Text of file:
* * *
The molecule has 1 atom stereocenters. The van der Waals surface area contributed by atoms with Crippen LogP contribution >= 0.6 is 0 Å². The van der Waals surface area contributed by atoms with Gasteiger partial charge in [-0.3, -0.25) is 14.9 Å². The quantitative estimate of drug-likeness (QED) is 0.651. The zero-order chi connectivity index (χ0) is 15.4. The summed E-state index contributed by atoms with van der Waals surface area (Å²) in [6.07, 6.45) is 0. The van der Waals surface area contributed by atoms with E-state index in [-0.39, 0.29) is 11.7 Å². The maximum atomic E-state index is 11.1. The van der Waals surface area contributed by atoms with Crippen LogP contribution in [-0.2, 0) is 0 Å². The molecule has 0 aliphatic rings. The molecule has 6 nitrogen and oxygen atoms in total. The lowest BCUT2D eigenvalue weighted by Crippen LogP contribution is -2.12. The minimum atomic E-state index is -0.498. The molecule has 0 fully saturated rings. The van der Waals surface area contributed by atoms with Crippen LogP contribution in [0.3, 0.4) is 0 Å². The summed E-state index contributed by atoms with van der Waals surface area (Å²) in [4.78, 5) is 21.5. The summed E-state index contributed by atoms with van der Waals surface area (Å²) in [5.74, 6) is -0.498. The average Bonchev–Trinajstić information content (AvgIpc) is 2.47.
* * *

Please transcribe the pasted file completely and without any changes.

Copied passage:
The molecule has 1 atom stereocenters. The van der Waals surface area contributed by atoms with Crippen LogP contribution >= 0.6 is 0 Å². The van der Waals surface area contributed by atoms with Gasteiger partial charge in [-0.3, -0.25) is 14.9 Å². The quantitative estimate of drug-likeness (QED) is 0.651. The zero-order chi connectivity index (χ0) is 15.4. The summed E-state index contributed by atoms with van der Waals surface area (Å²) in [6.07, 6.45) is 0. The van der Waals surface area contributed by atoms with E-state index in [-0.39, 0.29) is 11.7 Å². The maximum atomic E-state index is 11.1. The van der Waals surface area contributed by atoms with Crippen LogP contribution in [-0.2, 0) is 0 Å². The molecule has 0 aliphatic rings. The molecule has 6 nitrogen and oxygen atoms in total. The lowest BCUT2D eigenvalue weighted by Crippen LogP contribution is -2.12. The minimum atomic E-state index is -0.498. The molecule has 0 fully saturated rings. The van der Waals surface area contributed by atoms with Crippen LogP contribution in [0.3, 0.4) is 0 Å². The summed E-state index contributed by atoms with van der Waals surface area (Å²) in [4.78, 5) is 21.5. The summed E-state index contributed by atoms with van der Waals surface area (Å²) in [5.74, 6) is -0.498. The average Bonchev–Trinajstić information content (AvgIpc) is 2.47.